From suburban cop to terrorist tracker for the CIA

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CHICAGO — Any one of Darren LaBonte’s jobs would have made for a remarkable career for most. He was an Army Ranger, a Libertyville police officer, a deputy U.S. Marshal and then became an FBI agent. It wasn’t enough.

“He felt one person can make a difference,” Dave LaBonte, Darren’s father, said.

Soon after the September 11 terrorist attacks, family and friends said LaBonte wanted to get back in the fight and bring those responsible to justice. That’s why he left the Libertyville Police Department for a job in federal law enforcement.

Few could imagine the path he would travel in the years to follow. It’s a path that ultimately led him to the Central Intelligence Agency and the unforgiving terrain of Afghanistan.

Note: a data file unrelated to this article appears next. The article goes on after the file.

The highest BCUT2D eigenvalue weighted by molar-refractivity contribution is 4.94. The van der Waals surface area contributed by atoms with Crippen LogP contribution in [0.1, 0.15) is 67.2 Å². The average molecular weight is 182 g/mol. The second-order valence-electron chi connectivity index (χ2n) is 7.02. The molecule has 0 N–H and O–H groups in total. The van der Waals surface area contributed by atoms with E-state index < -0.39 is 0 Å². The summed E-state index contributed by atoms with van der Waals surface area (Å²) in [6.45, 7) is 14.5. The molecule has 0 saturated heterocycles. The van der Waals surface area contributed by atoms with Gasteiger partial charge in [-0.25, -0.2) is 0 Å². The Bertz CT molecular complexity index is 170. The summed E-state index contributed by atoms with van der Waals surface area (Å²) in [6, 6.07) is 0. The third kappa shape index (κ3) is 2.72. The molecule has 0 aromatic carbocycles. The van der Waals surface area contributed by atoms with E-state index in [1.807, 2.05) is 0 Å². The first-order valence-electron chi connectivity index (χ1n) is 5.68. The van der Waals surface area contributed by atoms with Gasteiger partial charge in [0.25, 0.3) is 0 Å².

“He could do anything he wanted to do and that’s what he wanted: To be right there at the top of the spear,” Paul Banos, who worked with LaBonte in the U.S. Marshals Service in Chicago, said.

That’s how LaBonte found himself at a remote CIA base in Khost, Afghanistan days after Christmas in 2009. He was there to meet a Jordanian doctor whom the CIA thought was a double agent who could lead them to al-Qaeda’s leaders. It was a trap.

“When that phone call came I just dropped to my knees,” Darren’s widow, Racheal, said.  “I couldn’t breathe.”

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